State program to fight invasive aquatic species
Some summers the Eurasian watermilfoil was so bad at Candlewood Lake that boats struggled to get through the invasive weeds and the plants reached several feet to the surface.
Eurasian watermilfoil has grown so much around residents’ docks around Lake Lillinonah, it has raised concerns that swimmers could get entangled and possibly drown at bodies of water around the state.
Property owners worry the inability to use the lakes could hurt their property values.
Towns and lake authorities will get some much needed help in tackling the issue with the passage of a program that is expected to generate about $500,000 annually to fight invasive species. A one-time $50,000 cost would establish the program.
“This is one way to not only protect our waters but maintain the environmental balance and protect
property values,” said Phyllis Schaer, chairwoman for the Candlewood Lake Authority.
Under the program, boat owners would purchase a boat stamp — $5 for Connecticut residents and $25 for those out of state. The bill passed by a wide margin in the state House and Senate earlier this month and now heads to Gov. Ned Lamont to sign. It would go into effect Jan. 1.
Schaer said the money will be great for lake maintenance, programs to remove invasive species and educational initiatives.
“It’s a wonderful opportunity,” she said. “There’s definitely a shortage of funds and grant money.”
The lake authority has been trying to start a boat decontamination program to keep boats from bringing invasive species into Candlewood. It has the unit, but doesn’t have the money to hire the staff to run the program. Schaer said this fund could help and they could finally make it operational.
Larry Marsicano, a lake consultant with Aquatic Ecosystem Research and former executive director of the Candlewood Lake Authority, said funding was the biggest need identified by the members of the Connecticut Federation of Lakes and local politicians last year, prompting the bill.
“It’s not unusual for (towns and lake authorities) to be spending tens of thousands of dollars — and if you’re doing that annually, that adds up pretty quickly,” he said.
This isn’t the first time funding has been an issue, Marsicano said. The state used to have a Connecticut Lakes program but it didn’t get money and so fell by the wayside.
A few years ago, then-state Sen. Clark Chapin, R-New Milford, was able to get some money in the state Department of Energy and Environmental Protection’s budget for lakes, but that was only for a couple of years.
That money helped the Candlewood Lake Authority start the sterile grass carp program in 2015 to eat the milfoil, which is showing some success.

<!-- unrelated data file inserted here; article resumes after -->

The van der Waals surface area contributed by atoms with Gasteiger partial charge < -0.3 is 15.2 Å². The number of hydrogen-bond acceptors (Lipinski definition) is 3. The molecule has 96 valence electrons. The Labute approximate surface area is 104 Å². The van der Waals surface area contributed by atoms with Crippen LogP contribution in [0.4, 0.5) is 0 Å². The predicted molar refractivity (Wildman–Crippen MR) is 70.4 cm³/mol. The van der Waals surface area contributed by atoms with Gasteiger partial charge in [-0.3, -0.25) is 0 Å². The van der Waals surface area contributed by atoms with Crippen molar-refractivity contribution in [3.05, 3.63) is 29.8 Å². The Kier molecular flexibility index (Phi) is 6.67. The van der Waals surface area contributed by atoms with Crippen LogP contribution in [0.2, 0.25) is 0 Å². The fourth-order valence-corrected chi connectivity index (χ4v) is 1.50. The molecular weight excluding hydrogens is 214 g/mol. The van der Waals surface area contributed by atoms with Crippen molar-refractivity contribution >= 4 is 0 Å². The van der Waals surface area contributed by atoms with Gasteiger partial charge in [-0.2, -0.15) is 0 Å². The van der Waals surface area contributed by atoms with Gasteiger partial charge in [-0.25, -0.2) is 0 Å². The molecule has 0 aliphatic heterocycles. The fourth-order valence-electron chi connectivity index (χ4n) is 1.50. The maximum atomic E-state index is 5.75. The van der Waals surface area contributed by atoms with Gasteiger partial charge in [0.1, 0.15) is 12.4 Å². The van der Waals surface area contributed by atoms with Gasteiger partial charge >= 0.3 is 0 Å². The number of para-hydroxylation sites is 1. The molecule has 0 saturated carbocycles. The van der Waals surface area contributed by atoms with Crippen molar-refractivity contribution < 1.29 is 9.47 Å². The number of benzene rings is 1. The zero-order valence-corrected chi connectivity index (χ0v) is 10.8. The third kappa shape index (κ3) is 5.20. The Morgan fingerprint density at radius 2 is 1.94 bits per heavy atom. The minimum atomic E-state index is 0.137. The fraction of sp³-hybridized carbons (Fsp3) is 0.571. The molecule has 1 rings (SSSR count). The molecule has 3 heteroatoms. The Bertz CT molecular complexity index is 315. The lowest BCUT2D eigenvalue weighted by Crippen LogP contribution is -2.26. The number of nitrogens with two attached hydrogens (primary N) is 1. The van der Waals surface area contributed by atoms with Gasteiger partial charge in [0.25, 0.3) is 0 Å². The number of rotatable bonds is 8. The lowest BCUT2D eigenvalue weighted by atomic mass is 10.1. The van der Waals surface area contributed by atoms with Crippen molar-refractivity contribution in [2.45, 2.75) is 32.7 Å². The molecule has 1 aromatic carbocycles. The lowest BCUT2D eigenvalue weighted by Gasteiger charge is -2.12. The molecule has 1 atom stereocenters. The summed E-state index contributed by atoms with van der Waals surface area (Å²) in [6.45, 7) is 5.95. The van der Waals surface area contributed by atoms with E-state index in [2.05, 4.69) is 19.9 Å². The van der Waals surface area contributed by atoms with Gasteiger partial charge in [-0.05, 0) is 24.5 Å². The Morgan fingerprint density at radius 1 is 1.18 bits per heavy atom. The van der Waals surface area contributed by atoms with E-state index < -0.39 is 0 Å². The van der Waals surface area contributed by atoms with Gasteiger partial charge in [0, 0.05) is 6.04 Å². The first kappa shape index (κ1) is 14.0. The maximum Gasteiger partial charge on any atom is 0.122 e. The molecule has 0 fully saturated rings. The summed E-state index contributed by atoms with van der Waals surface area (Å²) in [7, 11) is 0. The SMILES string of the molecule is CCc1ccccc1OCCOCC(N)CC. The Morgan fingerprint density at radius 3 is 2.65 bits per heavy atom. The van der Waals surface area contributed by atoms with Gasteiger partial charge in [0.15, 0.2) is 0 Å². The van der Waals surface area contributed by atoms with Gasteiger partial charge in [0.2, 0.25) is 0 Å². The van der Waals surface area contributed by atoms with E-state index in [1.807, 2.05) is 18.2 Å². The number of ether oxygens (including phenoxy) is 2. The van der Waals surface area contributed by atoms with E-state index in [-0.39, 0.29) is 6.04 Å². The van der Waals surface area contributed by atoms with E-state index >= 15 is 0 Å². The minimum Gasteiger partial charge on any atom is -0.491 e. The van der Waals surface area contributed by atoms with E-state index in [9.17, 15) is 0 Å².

Marsicano worked alongside several area legislators, environmental groups and Bill Hyatt, the former natural resources bureau chief at DEEP, to help create the proposal. Marsicano said state Reps. Steve Harding, David Arconti, Ken Gucker and state Sens. Craig Miner and Julie Kushner, were all influential in getting it passed.
“We had great support from them,” Marsicano said, adding lake members reached out to their legislators for support and local leaders helped as well.
New Fairfield Selectman Khristine Hall testified in support of the bill.
“If the quality of the lake were to be degraded, it could have a negative impact on the financial viability of the town as well as on our commercial enterprises,” she said in a statement. “Funding is needed to study the lake, define and measure the extent of the threat, define solutions, and help fund approaches to minimize the threat.”
One of those threats is hydrilla, which grows rapidly. Zebra mussels along the Housatonic River are also posing a risk.
“People say hydrilla makes milfoil look tame,” Marsicano said.
Marsicano said it didn’t use to have a stronghold in Connecticut but is now rampant in the Connecticut River, which is a popular waterway and so the fund comes at an even more important time as groups try to keep it in check.
“People need help,” he said. “This is an actual mechanism that will keep resources available.”
Greg Bugbee, an associate scientist with the Connecticut Agricultural Experiment Station, lifts a handful of Eurasian watermilfoil from Squantz Pond in New Fairfield in 2016.
Grass carp are taken off a truck to go into Candlewood Lake at the New Fairfield Town Park in 2017. About 4,000 sterile grass carp were trucked in from Arkansas to eat the Eurasian watermilfoil.